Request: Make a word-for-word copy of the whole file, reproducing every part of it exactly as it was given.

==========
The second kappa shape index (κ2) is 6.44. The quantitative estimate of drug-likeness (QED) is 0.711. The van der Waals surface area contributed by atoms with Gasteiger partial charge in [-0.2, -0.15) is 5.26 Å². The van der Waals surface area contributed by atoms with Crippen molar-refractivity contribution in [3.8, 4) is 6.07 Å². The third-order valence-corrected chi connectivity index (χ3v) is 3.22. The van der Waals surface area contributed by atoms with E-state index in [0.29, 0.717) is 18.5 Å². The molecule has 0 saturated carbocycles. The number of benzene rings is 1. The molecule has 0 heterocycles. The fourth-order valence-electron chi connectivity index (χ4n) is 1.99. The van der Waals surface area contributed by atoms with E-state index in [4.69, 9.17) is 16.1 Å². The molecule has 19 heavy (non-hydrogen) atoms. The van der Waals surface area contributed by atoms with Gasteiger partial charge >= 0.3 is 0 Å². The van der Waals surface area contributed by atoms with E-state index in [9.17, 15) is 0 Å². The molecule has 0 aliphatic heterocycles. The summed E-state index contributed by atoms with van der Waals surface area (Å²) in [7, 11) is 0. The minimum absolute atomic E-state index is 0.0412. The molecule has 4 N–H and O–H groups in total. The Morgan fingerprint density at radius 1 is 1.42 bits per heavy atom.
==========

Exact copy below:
The second kappa shape index (κ2) is 6.44. The quantitative estimate of drug-likeness (QED) is 0.711. The van der Waals surface area contributed by atoms with Gasteiger partial charge in [-0.2, -0.15) is 5.26 Å². The van der Waals surface area contributed by atoms with Crippen molar-refractivity contribution in [3.8, 4) is 6.07 Å². The third-order valence-corrected chi connectivity index (χ3v) is 3.22. The van der Waals surface area contributed by atoms with E-state index in [0.29, 0.717) is 18.5 Å². The molecule has 0 saturated carbocycles. The number of benzene rings is 1. The molecule has 0 heterocycles. The fourth-order valence-electron chi connectivity index (χ4n) is 1.99. The van der Waals surface area contributed by atoms with E-state index in [4.69, 9.17) is 16.1 Å². The molecule has 19 heavy (non-hydrogen) atoms. The van der Waals surface area contributed by atoms with Gasteiger partial charge >= 0.3 is 0 Å². The van der Waals surface area contributed by atoms with E-state index in [9.17, 15) is 0 Å². The molecule has 0 aliphatic heterocycles. The summed E-state index contributed by atoms with van der Waals surface area (Å²) in [7, 11) is 0. The minimum absolute atomic E-state index is 0.0412. The molecule has 4 N–H and O–H groups in total. The Morgan fingerprint density at radius 1 is 1.42 bits per heavy atom.